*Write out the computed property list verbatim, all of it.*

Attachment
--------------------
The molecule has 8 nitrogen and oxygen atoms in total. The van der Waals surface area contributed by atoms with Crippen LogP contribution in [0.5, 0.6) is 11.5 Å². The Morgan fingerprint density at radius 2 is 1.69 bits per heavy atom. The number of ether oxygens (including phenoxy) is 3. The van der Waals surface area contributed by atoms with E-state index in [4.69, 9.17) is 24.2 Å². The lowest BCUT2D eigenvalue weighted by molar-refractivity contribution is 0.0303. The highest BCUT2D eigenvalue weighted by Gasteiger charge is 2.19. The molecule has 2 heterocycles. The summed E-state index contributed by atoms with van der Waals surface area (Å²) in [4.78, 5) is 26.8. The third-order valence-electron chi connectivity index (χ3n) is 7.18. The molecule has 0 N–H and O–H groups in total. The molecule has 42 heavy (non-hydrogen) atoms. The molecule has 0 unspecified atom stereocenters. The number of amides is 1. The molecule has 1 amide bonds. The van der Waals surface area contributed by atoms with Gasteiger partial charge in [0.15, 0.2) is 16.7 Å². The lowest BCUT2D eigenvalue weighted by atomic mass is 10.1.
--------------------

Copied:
The molecule has 8 nitrogen and oxygen atoms in total. The van der Waals surface area contributed by atoms with Crippen LogP contribution in [0.5, 0.6) is 11.5 Å². The Morgan fingerprint density at radius 2 is 1.69 bits per heavy atom. The number of ether oxygens (including phenoxy) is 3. The van der Waals surface area contributed by atoms with E-state index in [4.69, 9.17) is 24.2 Å². The lowest BCUT2D eigenvalue weighted by molar-refractivity contribution is 0.0303. The highest BCUT2D eigenvalue weighted by Gasteiger charge is 2.19. The molecule has 2 heterocycles. The summed E-state index contributed by atoms with van der Waals surface area (Å²) in [4.78, 5) is 26.8. The third-order valence-electron chi connectivity index (χ3n) is 7.18. The molecule has 0 N–H and O–H groups in total. The molecule has 42 heavy (non-hydrogen) atoms. The molecule has 0 unspecified atom stereocenters. The number of amides is 1. The molecule has 1 amide bonds. The van der Waals surface area contributed by atoms with Gasteiger partial charge in [0.15, 0.2) is 16.7 Å². The lowest BCUT2D eigenvalue weighted by atomic mass is 10.1.